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MMS8000 New Media Theory and Practice

Semester 1, 2011 On-campus Springfield
Units : 1
Faculty or Section : Faculty of Arts
School or Department : School of Creative Arts

Contents on this page


Examiner: Ashley Jones
Moderator: Leonie Jones


Pre-requisite: Students must be enrolled in Program: MSTA


The media industry is a rapidly evolving landscape. Old models of media production and distribution are being replaced by digital, on-line technologies. As a result, new media theories and practices are being conceived and created at an exceedingly rapid rate. This course teaches students advanced new media theories and how projects can be produced and delivered across multiple platforms. This can take the form of a project across a number of broadcast arenas, namely, digital or 3D cinema, digital television and radio, and the Web. To enable a practitioner to create such a project a thorough understanding of advanced production skills and technology needs to be achieved.


On successful completion of this course students will be able to:

  1. have an advanced understanding of the incorporation of new media into online business and social communities and e-portals;
  2. demonstrate an advanced understanding of new media production theory and technology through the creation of a multi-disciplinary new media project. This will be discussed with the academic supervisor of the course;
  3. deliver the completed project across a number of new media broadcast platforms.


Description Weighting(%)
1. Advanced multi-disciplinary media production techniques including 3D video production. 20.00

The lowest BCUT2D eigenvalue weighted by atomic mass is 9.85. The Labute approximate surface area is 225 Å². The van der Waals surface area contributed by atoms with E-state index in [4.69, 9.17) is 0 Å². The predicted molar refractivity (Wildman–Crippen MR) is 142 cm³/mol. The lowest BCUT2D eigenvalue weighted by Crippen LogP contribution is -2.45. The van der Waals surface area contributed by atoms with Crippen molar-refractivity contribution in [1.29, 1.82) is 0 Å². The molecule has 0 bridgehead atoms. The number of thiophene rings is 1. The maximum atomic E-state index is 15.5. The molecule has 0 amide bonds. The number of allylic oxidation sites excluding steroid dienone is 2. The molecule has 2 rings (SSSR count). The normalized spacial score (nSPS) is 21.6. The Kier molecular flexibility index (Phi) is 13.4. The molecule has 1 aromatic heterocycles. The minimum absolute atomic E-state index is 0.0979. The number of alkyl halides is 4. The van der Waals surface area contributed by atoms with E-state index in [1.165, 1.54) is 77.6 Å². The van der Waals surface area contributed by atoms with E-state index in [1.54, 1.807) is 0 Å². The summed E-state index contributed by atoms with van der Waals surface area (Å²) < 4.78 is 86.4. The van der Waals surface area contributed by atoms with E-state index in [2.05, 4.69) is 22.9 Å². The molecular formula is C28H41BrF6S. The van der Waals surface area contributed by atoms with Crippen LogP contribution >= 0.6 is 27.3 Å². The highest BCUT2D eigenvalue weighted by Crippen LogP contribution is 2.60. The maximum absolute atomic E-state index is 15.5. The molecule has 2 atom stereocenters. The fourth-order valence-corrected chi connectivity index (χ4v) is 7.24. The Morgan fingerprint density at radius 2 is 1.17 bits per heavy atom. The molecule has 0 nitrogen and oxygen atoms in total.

2. Producing media for social and cultural virtual communities. 20.00
3. Distributing media across on-line portals. 20.00
4. Industrial/Business and community uses of digital communication. 20.00
5. Online broadcasting platforms and e-marketing of the media product. 20.00

Text and materials required to be purchased or accessed

ALL textbooks and materials available to be purchased can be sourced from USQ's Online Bookshop (unless otherwise stated). (

Please contact us for alternative purchase options from USQ Bookshop. (

  • There are no texts or materials required for this course.

Reference materials

Reference materials are materials that, if accessed by students, may improve their knowledge and understanding of the material in the course and enrich their learning experience.
  • Beer, D and Gane, N 2008, New Media: The Key Concepts, Berg Publishers, US.
  • Berkley, H 2009, Marketing in the New Media, Self Counsel Press, UK.
  • Bolter, JD and Grusin, R 2000, Remediation: Understanding New Media, The MIT Press, USA.
  • Constandinides, C 2010, From Film Adaptation to Post-celluloid Adaptation: Rethinking the Transition of Popular Narratives and Characters Across Old and New Media, Continuum, UK.
  • Fenwick, I and Wertime, K 2008, DigiMarketing: The Essential Guide to New Media and Digital Marketing, Wiley, USA.
  • Hansen, MBN 2006, New Philosophy for New Media, The MIT Press, US.
  • Hilliard, RL 2007, Writing for Television, Radio, and New Media, Wadsworth Publishing, USA.
  • Hui, WKC 2005, New Media, Old Media: A History and Theory Reader, Routledge, USA.
  • Jenkins, H 2008, Convergence Culture: Where Old and New Media Collide, NYU Press, USA.
  • Kellison, C 2008, Producing for TV and New Media: A Real-World Approach for Producers, Focal Press, USA.
  • Levinson, P 2009, New New Media, Allyn & Bacon, UK.
  • Lister, M; Dovey, J; Giddings, S; Grant, I and Kelly, K 2009, New Media: A Critical Introduction, Routledge, UK.
  • Lunenfeld, P 2000, The Digital Dialectic: New Essays on New Media, The MIT Press, USA.
  • Manovich, L 2002, The Language of the New Media, The MIT Press, USA.
  • McIntosh, S and Pavlik, JV 2010, Converging Media: A New Introduction to Mass Communication, Oxford University Press, USA.
  • Munster, A 2006, Materializing New Media: Embodiment in Information Aesthetics, Dartmouth, UK.
  • Tabbi, J and Wutz, M 1997, Reading Matters: Narrative in the New Media Ecology, Cornell University Press, USA.

Student workload requirements

Activity Hours
Directed Study 13.00
Lectures 13.00
Private Study 113.00
Tutorials 26.00

Assessment details

Description Marks out of Wtg (%) Due Date Notes
PRODUCTION DIARY 100 30 30 Mar 2011 (see note 1)
NEW MEDIA PROJECT 100 50 15 Jun 2011 (see note 2)